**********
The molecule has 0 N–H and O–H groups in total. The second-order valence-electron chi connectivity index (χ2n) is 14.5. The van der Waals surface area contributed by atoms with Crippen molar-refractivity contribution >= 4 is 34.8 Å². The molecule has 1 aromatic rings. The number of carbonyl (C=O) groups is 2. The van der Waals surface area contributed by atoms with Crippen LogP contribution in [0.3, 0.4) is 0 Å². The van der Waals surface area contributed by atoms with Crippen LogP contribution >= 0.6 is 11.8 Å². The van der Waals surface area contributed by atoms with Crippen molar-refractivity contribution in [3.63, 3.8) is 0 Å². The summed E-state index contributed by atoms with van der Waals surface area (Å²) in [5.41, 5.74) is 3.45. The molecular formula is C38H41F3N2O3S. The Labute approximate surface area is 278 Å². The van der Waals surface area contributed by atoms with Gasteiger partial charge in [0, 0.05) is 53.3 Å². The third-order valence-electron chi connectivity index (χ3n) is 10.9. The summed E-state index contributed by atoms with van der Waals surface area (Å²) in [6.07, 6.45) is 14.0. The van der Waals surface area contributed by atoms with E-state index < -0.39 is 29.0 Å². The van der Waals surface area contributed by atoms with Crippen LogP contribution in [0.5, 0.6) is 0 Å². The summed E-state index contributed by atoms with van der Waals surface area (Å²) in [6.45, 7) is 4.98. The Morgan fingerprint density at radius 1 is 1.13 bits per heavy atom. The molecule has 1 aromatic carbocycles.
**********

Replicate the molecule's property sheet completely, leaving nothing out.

The molecule has 0 N–H and O–H groups in total. The second-order valence-electron chi connectivity index (χ2n) is 14.5. The van der Waals surface area contributed by atoms with Crippen molar-refractivity contribution >= 4 is 34.8 Å². The molecule has 1 aromatic rings. The number of carbonyl (C=O) groups is 2. The van der Waals surface area contributed by atoms with Crippen LogP contribution in [0.3, 0.4) is 0 Å². The van der Waals surface area contributed by atoms with Crippen LogP contribution >= 0.6 is 11.8 Å². The van der Waals surface area contributed by atoms with Crippen molar-refractivity contribution in [3.63, 3.8) is 0 Å². The summed E-state index contributed by atoms with van der Waals surface area (Å²) in [5.41, 5.74) is 3.45. The molecular formula is C38H41F3N2O3S. The Labute approximate surface area is 278 Å². The van der Waals surface area contributed by atoms with Gasteiger partial charge in [0, 0.05) is 53.3 Å². The third-order valence-electron chi connectivity index (χ3n) is 10.9. The summed E-state index contributed by atoms with van der Waals surface area (Å²) in [6.07, 6.45) is 14.0. The van der Waals surface area contributed by atoms with E-state index < -0.39 is 29.0 Å². The van der Waals surface area contributed by atoms with Crippen LogP contribution in [0.5, 0.6) is 0 Å². The summed E-state index contributed by atoms with van der Waals surface area (Å²) in [6.45, 7) is 4.98. The Morgan fingerprint density at radius 1 is 1.13 bits per heavy atom. The molecule has 1 aromatic carbocycles.